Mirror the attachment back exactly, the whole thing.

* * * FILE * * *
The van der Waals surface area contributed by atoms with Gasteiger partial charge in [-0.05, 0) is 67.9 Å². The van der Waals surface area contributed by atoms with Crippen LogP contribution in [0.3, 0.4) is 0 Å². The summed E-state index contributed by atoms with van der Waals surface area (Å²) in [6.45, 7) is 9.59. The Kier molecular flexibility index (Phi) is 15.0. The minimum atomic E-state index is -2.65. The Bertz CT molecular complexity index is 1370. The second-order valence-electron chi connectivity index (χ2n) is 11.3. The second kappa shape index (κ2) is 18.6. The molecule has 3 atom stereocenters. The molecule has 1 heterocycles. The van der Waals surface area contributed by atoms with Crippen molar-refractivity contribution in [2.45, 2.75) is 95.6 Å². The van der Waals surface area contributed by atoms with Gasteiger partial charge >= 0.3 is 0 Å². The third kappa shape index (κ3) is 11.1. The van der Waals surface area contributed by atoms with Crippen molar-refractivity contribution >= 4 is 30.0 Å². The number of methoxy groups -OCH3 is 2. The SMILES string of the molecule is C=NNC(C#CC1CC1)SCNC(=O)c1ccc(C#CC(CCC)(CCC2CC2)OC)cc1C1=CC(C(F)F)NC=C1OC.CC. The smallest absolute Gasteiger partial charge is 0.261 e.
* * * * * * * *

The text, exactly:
The van der Waals surface area contributed by atoms with Gasteiger partial charge in [-0.05, 0) is 67.9 Å². The van der Waals surface area contributed by atoms with Crippen LogP contribution in [0.3, 0.4) is 0 Å². The summed E-state index contributed by atoms with van der Waals surface area (Å²) in [6.45, 7) is 9.59. The Kier molecular flexibility index (Phi) is 15.0. The minimum atomic E-state index is -2.65. The Bertz CT molecular complexity index is 1370. The second-order valence-electron chi connectivity index (χ2n) is 11.3. The second kappa shape index (κ2) is 18.6. The molecule has 3 atom stereocenters. The molecule has 1 heterocycles. The van der Waals surface area contributed by atoms with Crippen molar-refractivity contribution in [2.45, 2.75) is 95.6 Å². The van der Waals surface area contributed by atoms with Gasteiger partial charge >= 0.3 is 0 Å². The third kappa shape index (κ3) is 11.1. The van der Waals surface area contributed by atoms with Crippen molar-refractivity contribution >= 4 is 30.0 Å². The number of methoxy groups -OCH3 is 2. The SMILES string of the molecule is C=NNC(C#CC1CC1)SCNC(=O)c1ccc(C#CC(CCC)(CCC2CC2)OC)cc1C1=CC(C(F)F)NC=C1OC.CC. The smallest absolute Gasteiger partial charge is 0.261 e.